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AMSA leads MH370 Indian Ocean search

written by australianaviation.com.au | March 18, 2014
US Navy P-8A 168429 on approach to land at Perth Airport where it will join the MH370 search. (Duncan Watkinson)
The US Navy P-8A of VP-16 on approach to land at Perth Airport where it will join the MH370 search. (Duncan Watkinson)

The Australian Maritime Safety Authority – AMSA – which is now coordinating search efforts for the missing Malaysia Airlines flight MH370 in the southern Indian Ocean, said on Tuesday it is now focused on an area 1,500nm southwest of Perth “based on information made available to AMSA on Monday”.

“AMSA has defined a possible search area with information available to us from a range of sources both nationally and internationally,” AMSA emergency response general manager John Young was reported as saying.

“This search will be difficult. The sheer size of the search area poses a huge challenge – the search area is more than 600,000 square kilometres.”

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Four RAAF AP-3C Orions have now been tasked to the Indian Ocean search effort based from Perth (one was relocating there from Cocos Island overnight Monday). They are being joined by a US Navy P-8A Poseidon and a Royal New Zealand Air Force P-3K2 Orion. AMSA said one AP-3C sortie was being flown in the search zone on Tuesday, with up to five sorties (with three by AP-3Cs, and one each by the P-8A and the P-3K2) planned for Wednesday.

The distant location of the search zone will involve very long transit times. At its 350kt long cruising speed an AP-3C/P-3K2 would take over four hours to reach the search area.

AMSA chart showing the refined search area.
AMSA chart showing the refined search area.

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15 Comments

  • Dane

    says:

    On the plus side the ADF will get a look in at how the P-8 operates.

  • red Barron

    says:

    I saw images of a wedge tail 737 going into Perth today on the news. Are these aircraft being used as well or was it just file footage can anyone confirm?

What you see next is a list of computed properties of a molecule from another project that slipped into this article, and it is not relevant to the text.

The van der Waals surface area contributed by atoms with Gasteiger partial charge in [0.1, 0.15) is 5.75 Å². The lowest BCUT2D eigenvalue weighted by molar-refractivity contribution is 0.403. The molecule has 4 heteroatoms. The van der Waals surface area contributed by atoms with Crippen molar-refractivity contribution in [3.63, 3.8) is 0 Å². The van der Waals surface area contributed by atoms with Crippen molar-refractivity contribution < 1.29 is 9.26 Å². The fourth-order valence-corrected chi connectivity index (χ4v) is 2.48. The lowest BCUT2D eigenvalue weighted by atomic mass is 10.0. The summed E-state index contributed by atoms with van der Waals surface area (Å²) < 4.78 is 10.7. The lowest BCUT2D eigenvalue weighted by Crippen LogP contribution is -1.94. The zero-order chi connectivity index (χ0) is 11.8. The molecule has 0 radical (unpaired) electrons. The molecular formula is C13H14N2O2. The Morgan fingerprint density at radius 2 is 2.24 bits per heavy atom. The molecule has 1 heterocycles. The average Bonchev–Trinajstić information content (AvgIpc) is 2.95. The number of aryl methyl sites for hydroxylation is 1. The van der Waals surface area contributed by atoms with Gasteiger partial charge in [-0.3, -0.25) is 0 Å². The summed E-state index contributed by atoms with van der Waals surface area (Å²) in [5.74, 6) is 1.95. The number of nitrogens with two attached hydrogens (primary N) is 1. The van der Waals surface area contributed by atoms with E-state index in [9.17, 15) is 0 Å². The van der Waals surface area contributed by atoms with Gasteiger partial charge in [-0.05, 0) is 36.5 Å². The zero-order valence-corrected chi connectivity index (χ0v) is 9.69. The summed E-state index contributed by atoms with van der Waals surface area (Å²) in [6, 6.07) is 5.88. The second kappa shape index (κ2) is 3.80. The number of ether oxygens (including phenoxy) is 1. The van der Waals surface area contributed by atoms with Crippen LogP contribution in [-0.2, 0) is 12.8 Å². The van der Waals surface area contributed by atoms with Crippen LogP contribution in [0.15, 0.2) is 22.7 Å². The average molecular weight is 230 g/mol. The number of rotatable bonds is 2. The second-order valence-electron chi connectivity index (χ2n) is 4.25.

• australianaviation.com.au

      says:

      We understand the Wedgetail has returned to Williamtown, so its visit would have been unrelated.

  • Nick

    says:

    If the Plane was Hijacked why on earth would they come south? there’s only water. and why is the USN P-8 landing at Perth Airport and not RAAF Pearce?

  • Alex

    says:

    Yeah I have seen the p-8 today at work at the terminal 2 in Perth. Looks great and can’t wait the ADF getting them into service.

  • Raymond

    says:

    Hmmm, this is where an aircraft carrier with some MPA onboard would come in useful… over 8 hours of return travel before they can even start searching. Remember HMAS Melbourne and her S-2 Trackers…

  • tulip

    says:

    I don’t understand if it’s Hijacked what are hijacker’s demand and what’s the use of the technology which can’t trace a Boeing. It’s seems Hijacker’s using better technology then Gov….We can just pray …

  • Michael

    says:

    It has been reported that China also wants to send aircraft to help. Maybe the US P-8 being based at PER instead of RAAF Pearce as to avoid a diplomatic situation if they were seen as offering use of the base to the US but not China.

  • Dane

    says:

    If someone had pulled all the right circuit breakers, you could shut off the majority of tracking and reporting systems on the aircraft. Civil radar only interrogates the transponder and doesn’t work off reflections like military radar does. Even if the flight was spotted on military radar, it would’ve been looked at and passed off as a normal occurrence. Radar coverage only extends so far out into the oceans, hence why I believe the authorities think the plane more than likely ventured into the Southern Ocean. Just a theory.

  • Raymond

    says:

    I wonder whether JORN has had any input… there are interesting rumours it can ‘see’ a long, long way… further than you might imagine, and much further than any ranges claimed in the public domain.

  • Marc

    says:

    The coffee might be better at PER.

  • BH

    says:

    @ Raymond.
    Even though JORN has a massive coverage I’m pretty sure that it can only focus on small areas at a time at the digression of the operator. So unless it was looking in that particular area at the time then it probably won’t have seen any evidence of the flight.

  • Mike Smith

    says:

    Given the fact the Thai’s had to be asked for primary radar data, has anyone asked the Indonesians for their radar data? If MH370 flew south it may have flown through Indonesian Airspace.

  • Mike Smith

    says:

    Just a correction on Civil Radars. They generally have 2 radars co-located, one on top of the other. The curved dish is the primary radar and work off reflected signals and the other is a flat array which is on top, this is the Secondary Surveillance Radar (SSR) that receives transponder data.

  • Adrian

    says:

    A good time to review the policy of rolling out ADSB with out primary radar.
    Also look at any holes in Australian maritime surveillance capability.

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